Smartphone 'kill-switch' bill headed to California governor

A bill requiring smartphone makers to include antitheft software on devices sold in California is one step away from becoming law.

Richard Nieva Former senior reporter
Richard Nieva was a senior reporter for CNET News, focusing on Google and Yahoo. He previously worked for PandoDaily and Fortune Magazine, and his writing has appeared in The New York Times, on CNNMoney.com and on CJR.org.
Richard Nieva
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State Sen. Mark Leno and San Francisco District Attorney George Gascon introducing the bill during a press conference in February. Richard Nieva/CNET

A bill that mandates antitheft technology to come pre-installed on all smartphones sold in California is headed to the governor after passing a final California Senate vote on Monday.

The bill, introduced by state Sen. Mark Leno and sponsored by San Francisco District Attorney George Gascon, asks that device makers put so-called "kill-switch" technology on every smartphone, though users could choose to opt-out of the security services. The software lets users lock the phone if it is stolen, making it inoperable.

The bill passed with a 27 to 8 vote.

The proposed legislation, formally named SB962, addresses what government officials have called an "epidemic." One in 10 smartphone owners in the US has had a phone stolen, according to the mobile security firm Lookout. In 2013, more than 3 million Americans were the victims of smartphone theft -- nearly twice as many as the year before, according to Consumer Reports. On Gascon's home turf of San Francisco, more than 65 percent of robberies in 2013 involved a mobile device. The rate jumps up to more than 75 percent across the bay in Oakland.

"Our goal is to swiftly take the wind out of the sails of thieves who have made the theft of smartphones one of the most prevalent street crimes in California's biggest cities," said Leno, in a statement.

The kill-switch bill passed the California State Assembly last week. Introduced during a press conference in February by Leno and Gascon, the bill narrowly failed its first vote in the state Senate in April, but passed two weeks later in early May.

Under the California bill, all smartphones sold in the state and manufactured after July 2015 would need the software. Because the bill has been amended since the Senate initially passed the bill, Monday's vote gave the legislators another chance to approve or deny changes to the bill. Those amendments addressed concerns over the implementation date, and whether or not retailers would be liable for selling non-compliant phones. One amendment exempts older devices that cannot "reasonably be reengineered" to support the software.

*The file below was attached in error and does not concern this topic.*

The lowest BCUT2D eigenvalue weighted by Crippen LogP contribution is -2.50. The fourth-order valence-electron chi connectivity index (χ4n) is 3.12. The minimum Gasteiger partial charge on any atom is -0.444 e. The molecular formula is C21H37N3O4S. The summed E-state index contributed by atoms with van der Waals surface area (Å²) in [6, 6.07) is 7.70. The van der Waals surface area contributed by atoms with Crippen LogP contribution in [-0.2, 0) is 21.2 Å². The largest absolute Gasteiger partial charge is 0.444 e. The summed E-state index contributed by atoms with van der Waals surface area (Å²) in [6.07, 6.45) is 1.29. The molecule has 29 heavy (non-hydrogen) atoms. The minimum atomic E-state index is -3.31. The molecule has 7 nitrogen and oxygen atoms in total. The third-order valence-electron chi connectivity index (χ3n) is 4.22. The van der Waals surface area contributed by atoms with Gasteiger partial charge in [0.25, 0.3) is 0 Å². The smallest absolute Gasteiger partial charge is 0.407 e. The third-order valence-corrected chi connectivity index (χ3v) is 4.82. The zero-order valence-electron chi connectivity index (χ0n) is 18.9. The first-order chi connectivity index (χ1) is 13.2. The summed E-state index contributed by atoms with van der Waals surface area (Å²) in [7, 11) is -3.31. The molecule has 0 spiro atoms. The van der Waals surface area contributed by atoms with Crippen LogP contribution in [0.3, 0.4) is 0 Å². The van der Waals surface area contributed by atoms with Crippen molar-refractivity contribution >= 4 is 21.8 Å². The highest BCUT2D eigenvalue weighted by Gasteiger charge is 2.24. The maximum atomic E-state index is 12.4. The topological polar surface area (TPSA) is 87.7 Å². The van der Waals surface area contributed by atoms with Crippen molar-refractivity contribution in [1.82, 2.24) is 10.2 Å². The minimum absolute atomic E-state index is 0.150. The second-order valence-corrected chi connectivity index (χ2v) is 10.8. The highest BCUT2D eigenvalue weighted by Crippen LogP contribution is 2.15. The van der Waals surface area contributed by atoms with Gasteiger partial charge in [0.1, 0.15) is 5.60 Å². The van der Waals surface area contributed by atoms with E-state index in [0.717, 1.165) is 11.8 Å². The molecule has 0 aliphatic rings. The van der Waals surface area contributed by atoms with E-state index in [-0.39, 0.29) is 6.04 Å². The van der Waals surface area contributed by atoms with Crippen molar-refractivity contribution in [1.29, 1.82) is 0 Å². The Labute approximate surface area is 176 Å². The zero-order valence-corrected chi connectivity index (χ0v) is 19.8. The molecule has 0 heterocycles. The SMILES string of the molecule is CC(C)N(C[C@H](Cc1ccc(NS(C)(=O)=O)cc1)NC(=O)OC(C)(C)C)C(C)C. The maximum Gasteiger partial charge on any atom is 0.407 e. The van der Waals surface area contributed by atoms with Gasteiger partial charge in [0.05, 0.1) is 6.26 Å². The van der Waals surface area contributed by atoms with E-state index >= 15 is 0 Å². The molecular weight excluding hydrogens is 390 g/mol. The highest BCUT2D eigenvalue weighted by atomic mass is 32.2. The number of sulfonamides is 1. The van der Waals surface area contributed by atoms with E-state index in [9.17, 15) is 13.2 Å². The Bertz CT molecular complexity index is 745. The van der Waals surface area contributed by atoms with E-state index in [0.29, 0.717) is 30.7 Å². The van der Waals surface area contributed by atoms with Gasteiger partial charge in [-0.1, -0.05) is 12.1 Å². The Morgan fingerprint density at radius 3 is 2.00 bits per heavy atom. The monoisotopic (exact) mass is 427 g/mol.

"The bill has made significant progress since it left this house," said Leno, on the Senate floor.

There has been political groundswell in other parts of the country as well. New York Attorney General Eric Schneiderman is spearheading efforts in his state. In May, Minnesota became the first state to pass a kill-switch bill.

There has been some pushback by wireless carriers, though, who say a kill switch could be exploited by hackers. Supporters of the bill have questioned the motives of the industry, pointing to lucrative partnerships with insurance companies.

"I commend the Legislature for standing up to the wireless industry and voting to protect the safety of their constituents," said Gascón, in a statement.

The CTIA, a trade organization that represents the wireless telecom industry, deplored Monday's result.

"We urge the Governor to not sign this bill, since uniformity in the wireless industry created tremendous benefits for wireless consumers, including lower costs and phenomenal innovation," said Jamie Hastings, vice president of external and state affairs for the CTIA, in a statement. "State by state technology mandates, such as this one, stifle those benefits and are detrimental to wireless consumers."

Samsung and Apple, the No. 1 and 2 smartphone makers in the world, already have antitheft software available on their phones. In September, Apple added "activation lock," a feature that makes it harder for someone to use a stolen iPhone. The program requires a user's Apple ID and password before they can turn off the phone's location tracking or reactivate a locked phone. In April, Samsung, maker of the popular Galaxy smartphone line, launched "reactivation lock," which prevents a locked phone from being made operable again, even through a factory reset.

Updated, 3:18 p.m. PT: Adds statements from state Sen. Mark Leno and San Francisco District Attorney George Gascon.